Norton Writes Letter Supporting Increase in D.C. Eviction Filing Fee Court Agrees to Solicit Public Comment
WASHINGTON, D.C. – Congresswoman Eleanor Holmes Norton (D-DC) sent a letter to Chief Judge Anita M. Josey-Herring of the D.C. Superior Court supporting an increase in the filing fee for evictions to reduce the number of eviction filings by landlords trying to collect small amounts of rent owed and asking the court to solicit feedback by parties affected by the fee, especially tenant representatives, as part of a rulemaking process on this matter. Norton cited a study that showed D.C.’s eviction filing fee to be the lowest among all cities in the study and $91 below the median. The court agreed to solicit public comment on the fee.
“After looking at the issue, I’ve concluded that the low eviction filing fee in D.C. encourages landlords to file for evictions as a first response to small amounts of rent owed, imposing unnecessary costs on tenants and the court,” Norton said. “Especially during this pandemic, we do not need to encourage evictions.”
Norton’s letter and the court’s response are below.
December 9, 2020
Chief Judge Anita M. Josey-Herring
Superior Court of the District of Columbia
500 Indiana Avenue NW
Washington, DC 20001
Dear Chief Judge Josey-Herring:
I understand that the Superior Court of the District of Columbia is examining its eviction filing fee. On November 10, 2020, the D.C. Council passed legislation expressing the sense of the Council that the fee should be increased from $15 to $100 to reduce the number of eviction filings by landlords trying to collect small amounts of rent owed. I, too, support increasing the fee. As we consider the urgent issue of mitigating evictions in Congress, I urge the Court to actively solicit public feedback by parties affected by the fee, especially tenant representatives, as part of a rulemaking process on this matter.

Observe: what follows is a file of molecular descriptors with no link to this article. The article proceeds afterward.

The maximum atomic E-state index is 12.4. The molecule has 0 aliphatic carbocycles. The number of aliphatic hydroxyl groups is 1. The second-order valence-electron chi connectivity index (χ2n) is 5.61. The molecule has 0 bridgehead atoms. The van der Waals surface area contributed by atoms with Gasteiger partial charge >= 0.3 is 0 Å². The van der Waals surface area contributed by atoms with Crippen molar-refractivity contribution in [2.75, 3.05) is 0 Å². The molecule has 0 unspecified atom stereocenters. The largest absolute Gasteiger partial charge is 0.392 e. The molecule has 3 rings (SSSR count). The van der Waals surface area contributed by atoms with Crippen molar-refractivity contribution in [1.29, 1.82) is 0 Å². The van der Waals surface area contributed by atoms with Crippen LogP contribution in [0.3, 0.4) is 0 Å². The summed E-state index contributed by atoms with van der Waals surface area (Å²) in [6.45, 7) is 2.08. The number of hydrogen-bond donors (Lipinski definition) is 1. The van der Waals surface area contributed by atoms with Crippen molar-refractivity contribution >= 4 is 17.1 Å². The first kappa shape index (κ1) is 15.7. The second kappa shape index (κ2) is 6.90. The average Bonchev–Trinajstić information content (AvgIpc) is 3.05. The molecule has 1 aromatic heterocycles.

According to a recent study, the Court’s $15 eviction filing fee is the lowest in the major American cities studied, and D.C. has one of the highest rates of eviction filings. This suggests that D.C.’s low fee, which is $91 below the median, encourages eviction filings. The study found that landlords in D.C. often use eviction filings as a rent collection mechanism, making repeated filings against the same tenant to collect small amounts of rent owed. While most eviction filings do not result in a formal eviction, an eviction filing becomes a permanent stain on tenants’ housing records, regardless of the outcome of the eviction process, making it more difficult for renters to find a home in the future, not to mention the time, costs and stress involved for the tenant in responding to such a filing.
I understand that landlords can recover the eviction filing fee from tenants if the eviction is authorized by the Court, so any increase in the fee could eventually add to tenants’ debt. However, I believe that raising the fee would decrease eviction filings and therefore be a net benefit to tenants.
I request a written response to the issues raised in this letter by December 21, 2020.
Eleanor Holmes Norton
 Brian J. McCabe and Eva Rosen, “Eviction in Washington, DC: Racial and Geographic Disparities in Housing Instability,” Fall 2020, available at https://georgetown.app.box.com/s/df0d4mruf59wcvqm6cqo9a8pyu8ukeuk.